In the final chapter, Stark assesses the financial impact of these religious realities. It turns out that belief benefits the American economy—and all 300 million citizens, believer and nonbeliever alike—by a conservative estimate of $2.6 trillion a year. Despite the atheist outcry against religion, the remarkable conclusion is clear: all Americans, from the most religious among us to our secular neighbors, really ought to count our blessings.

IP#134 Dr. Thomas Kidd – Patrick Henry: First Among Patriots on Inside the Pages

During this time when we are asked to remember the value of our religious liberty, our conversation with Dr. Thomas Kidd is an important one.  Dr. Kidd gives us the life and  passionate thought of “Patrick Henry:  First Among Patriots”.  Patrick Henry gave us the great rallying cry “Give me Liberty or Give me Death”, and yet many of us may not realize that he had huge reservations about the scope of the Constitution, because he feared it could one day seize that liberty and destroy it  if allowed to go unchecked….very interesting.  I found this to be a fascinating book.  Would Patrick Henry’s concern turn out to be a prophetic one?  Dr. Thomas Kidd handles his subject well, and presents the time, place and overall personality of Henry with clarity and insight in a very compelling read.

Dr. Thomas Kidd teaches history at Baylor University and is Senior Fellow at Baylor’s Institute for Studies of Religion. His newest book is Patrick Henry: First Among Patriots, published in 2011 with Basic Books. God of Liberty: A Religious History of the American Revolution was published in 2010, also by Basic Books. Additional recent books include American Christians and Islam, published in 2008 by Princeton University Press, The Great Awakening: The Roots of Evangelical Christianity in Colonial America, published by Yale University Press in 2007, and The Great Awakening: A Brief History with Documents, with Bedford Books in 2007.  He is a contributor to patheos.com and has written op-eds for USA Today and the Washington Post.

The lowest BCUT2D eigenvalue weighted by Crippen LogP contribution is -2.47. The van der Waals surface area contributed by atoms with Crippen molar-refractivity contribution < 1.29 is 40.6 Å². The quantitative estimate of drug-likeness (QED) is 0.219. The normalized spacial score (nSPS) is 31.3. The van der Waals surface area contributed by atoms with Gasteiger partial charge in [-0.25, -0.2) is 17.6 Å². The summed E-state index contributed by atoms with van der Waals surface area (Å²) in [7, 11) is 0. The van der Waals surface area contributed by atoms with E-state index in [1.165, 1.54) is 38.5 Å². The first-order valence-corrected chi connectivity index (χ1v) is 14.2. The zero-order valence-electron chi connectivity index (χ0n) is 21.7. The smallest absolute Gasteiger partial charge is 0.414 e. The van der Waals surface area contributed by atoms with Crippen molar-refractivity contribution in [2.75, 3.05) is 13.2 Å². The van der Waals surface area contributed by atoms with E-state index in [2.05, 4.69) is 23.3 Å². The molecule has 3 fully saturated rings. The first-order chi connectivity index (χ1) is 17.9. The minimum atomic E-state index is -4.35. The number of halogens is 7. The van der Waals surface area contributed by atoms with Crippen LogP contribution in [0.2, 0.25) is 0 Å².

You can find the book here


Wilfred M. McClay, SunTrust Chair of Excellence in Humanities, University of Tennessee at Chattanooga
“His (Patrick Henry’a) historical reputation has suffered somewhat because of his opposition to the Constitution, but as Thomas Kidd shows in this vivid and lucid new biography, that judgment fails to do him justice. Indeed, his fears of the Constitution’s tendency toward consolidation and empire turned out to be well-founded, and the principal themes of his life, including his emphasis upon the cultivation of virtue and the protection of limited government, have never been more relevant. May this fine book lead to a long-overdue reconsideration of a great but neglected figure.”